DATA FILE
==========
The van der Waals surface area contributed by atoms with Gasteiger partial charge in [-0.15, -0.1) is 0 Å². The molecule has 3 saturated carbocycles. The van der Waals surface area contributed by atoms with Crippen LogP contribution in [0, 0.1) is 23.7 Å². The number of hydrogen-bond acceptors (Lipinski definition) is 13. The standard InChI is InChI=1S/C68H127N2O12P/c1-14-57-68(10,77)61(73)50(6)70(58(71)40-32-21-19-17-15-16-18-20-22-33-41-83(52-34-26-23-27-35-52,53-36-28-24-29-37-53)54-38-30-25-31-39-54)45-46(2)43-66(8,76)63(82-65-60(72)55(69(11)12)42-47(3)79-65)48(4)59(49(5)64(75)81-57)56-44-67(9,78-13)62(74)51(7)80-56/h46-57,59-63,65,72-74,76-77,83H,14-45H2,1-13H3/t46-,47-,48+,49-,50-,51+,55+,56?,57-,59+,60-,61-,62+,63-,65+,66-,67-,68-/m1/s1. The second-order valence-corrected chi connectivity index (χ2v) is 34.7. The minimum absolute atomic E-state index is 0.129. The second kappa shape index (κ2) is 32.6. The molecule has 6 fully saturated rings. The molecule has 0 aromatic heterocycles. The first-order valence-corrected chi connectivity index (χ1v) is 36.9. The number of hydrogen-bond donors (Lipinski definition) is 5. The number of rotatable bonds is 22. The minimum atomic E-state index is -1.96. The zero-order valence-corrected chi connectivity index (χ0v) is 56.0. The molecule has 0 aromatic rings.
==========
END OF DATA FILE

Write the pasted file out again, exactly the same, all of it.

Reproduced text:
The van der Waals surface area contributed by atoms with Gasteiger partial charge in [-0.15, -0.1) is 0 Å². The molecule has 3 saturated carbocycles. The van der Waals surface area contributed by atoms with Crippen LogP contribution in [0, 0.1) is 23.7 Å². The number of hydrogen-bond acceptors (Lipinski definition) is 13. The standard InChI is InChI=1S/C68H127N2O12P/c1-14-57-68(10,77)61(73)50(6)70(58(71)40-32-21-19-17-15-16-18-20-22-33-41-83(52-34-26-23-27-35-52,53-36-28-24-29-37-53)54-38-30-25-31-39-54)45-46(2)43-66(8,76)63(82-65-60(72)55(69(11)12)42-47(3)79-65)48(4)59(49(5)64(75)81-57)56-44-67(9,78-13)62(74)51(7)80-56/h46-57,59-63,65,72-74,76-77,83H,14-45H2,1-13H3/t46-,47-,48+,49-,50-,51+,55+,56?,57-,59+,60-,61-,62+,63-,65+,66-,67-,68-/m1/s1. The second-order valence-corrected chi connectivity index (χ2v) is 34.7. The minimum absolute atomic E-state index is 0.129. The second kappa shape index (κ2) is 32.6. The molecule has 6 fully saturated rings. The molecule has 0 aromatic heterocycles. The first-order valence-corrected chi connectivity index (χ1v) is 36.9. The number of hydrogen-bond donors (Lipinski definition) is 5. The number of rotatable bonds is 22. The minimum atomic E-state index is -1.96. The zero-order valence-corrected chi connectivity index (χ0v) is 56.0. The molecule has 0 aromatic rings.